Since 2004, the economic situation has been characterized by the high
price of raw materials and a number of agricultural products. This has
allowed a large number of developing countries to increase their export
revenues and accumulate significant foreign exchange reserves, especially
countries which export oil, natural gas and minerals. Some agricultural
exporters have also benefited from this favourable situation. China, by
exporting manufactured goods, has accumulated impressive quantities of
foreign exchange reserves, amounting to stock of over 1,400 billion
dollars in December 2007. However, not all the developing countries are
included in this scenario; some sub-Saharan African States have seen their
situation take a turn for the worse. 

In 2007, the developing
countries together hold over 4,600 billion dollars[4] in foreign exchange
reserves while the industrialized countries hold less than a third of this
sum. How do the developing countries use their reserves? 

1.. A
considerable share (certainly over 700 billion dollars[5]) is loaned to
the United States through the purchase of Treasury bonds[6]. China lends
the United States 400 billion dollars of its reserves, emanating from its
trade surplus with them, so that the North-American economy can continue
to buy Chinese products. Many Latin-American, Asian and African countries
also lend part of their reserves to the USA. This conservative policy,
which is absurd from the point of view of the interests of the populations
concerned, is increasingly criticized. 
2.. A significant number of
governments have taken the opportunity to make early repayments of their
debts to the IMF, the World Bank, the Paris Club and private bankers. 
3.. Some have created development funds, into which they can place some
of their foreign reserves, in view of financing social and infrastructure
projects such as buying up companies in the industrialized countries[7].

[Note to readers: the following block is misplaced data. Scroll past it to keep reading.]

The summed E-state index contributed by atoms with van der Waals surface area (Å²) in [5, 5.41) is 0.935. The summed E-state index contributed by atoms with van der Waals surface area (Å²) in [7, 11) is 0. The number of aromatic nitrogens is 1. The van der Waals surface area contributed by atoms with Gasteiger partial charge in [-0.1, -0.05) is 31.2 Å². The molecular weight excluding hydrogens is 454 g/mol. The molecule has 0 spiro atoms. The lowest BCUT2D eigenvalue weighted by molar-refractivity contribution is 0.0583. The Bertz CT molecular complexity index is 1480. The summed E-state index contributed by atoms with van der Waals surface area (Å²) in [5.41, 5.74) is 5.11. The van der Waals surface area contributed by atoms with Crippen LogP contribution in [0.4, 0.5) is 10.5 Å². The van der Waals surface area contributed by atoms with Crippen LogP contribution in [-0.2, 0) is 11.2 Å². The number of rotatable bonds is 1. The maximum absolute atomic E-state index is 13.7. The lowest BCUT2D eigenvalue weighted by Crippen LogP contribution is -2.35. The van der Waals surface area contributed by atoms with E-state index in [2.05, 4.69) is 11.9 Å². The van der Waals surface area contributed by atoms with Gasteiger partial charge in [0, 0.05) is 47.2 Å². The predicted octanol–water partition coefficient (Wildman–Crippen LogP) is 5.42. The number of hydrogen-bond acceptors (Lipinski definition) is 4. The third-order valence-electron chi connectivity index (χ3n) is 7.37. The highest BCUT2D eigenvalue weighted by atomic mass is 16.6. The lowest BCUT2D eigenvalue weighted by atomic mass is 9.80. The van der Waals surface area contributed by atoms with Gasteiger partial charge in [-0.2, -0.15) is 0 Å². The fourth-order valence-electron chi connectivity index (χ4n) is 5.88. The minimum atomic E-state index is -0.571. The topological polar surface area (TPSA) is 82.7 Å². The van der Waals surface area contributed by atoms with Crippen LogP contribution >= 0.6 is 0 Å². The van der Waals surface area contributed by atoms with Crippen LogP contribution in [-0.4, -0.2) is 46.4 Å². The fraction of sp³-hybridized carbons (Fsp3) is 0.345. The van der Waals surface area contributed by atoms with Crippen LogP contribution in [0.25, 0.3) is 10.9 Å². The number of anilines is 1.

These funds are known as Sovereign Wealth Funds. In order of importance,
the biggest are those of the emirate of Abu Dhabi (the amount of fund is
not published, but estimates place it between 250 and 875 billion
dollars!!), then Kuwait, China, Singapore, Russia. Libya has just created
a fund of 40 billion dollars. Venezuela created the « Fonden »
(fund for national development) in early 2007. In all, the various public
funds of the developing countries place about 2,000 billion dollars at
their disposal. Some of these public funds, such as China's National
Council for Social Security Fund - NCSSF - aim to back up the financing of
their social security system. The biggest funds buy up companies in the
industrialized countries or their shares, which is a source of anxiety for
those governments. Many of these funds have taken advantage of the crisis
faced by a number of big Western private banks since August 2007 to buy
their shares (UBS, Merrill Lynch, Citigroup,...) This is the case
particularly of the fund of Singapore (Temasek) and a number of Chinese
ones. The developing countries are now having recourse to different
policies from those adopted in the years following the oil boom of 1973.
In those days, the governments of the developing countries recycled
petrodollars by lending them to the private banks of the North and then
became indebted to those banks. Present policies are more solid, but in no
way break away from the dominant logic of capitalism. Investments are not
made in alternative non-capitalist projects, whereas they could serve as
powerful levers to set up policies reinforcing the public sector by
breaking private control over the major means of production, developing a
solidarity-based economy, and radically redistributing wealth by applying
principles of justice and equality. 
4.. The creation of a Bank of
the South. Since December 2007, the Bank of the South is on track, even
though all the choices have yet to be concluded at the time of writing
this text. Its founders (Argentina, Bolivia, Brazil, Ecuador, Paraguay,
Uruguay, Venezuela) want to finance their regional integration and social
projects. The governments of Brazil and Argentina argue for a
neo-developmentalist project of regional expansion of capitalist
enterprises, based on the model of European integration where the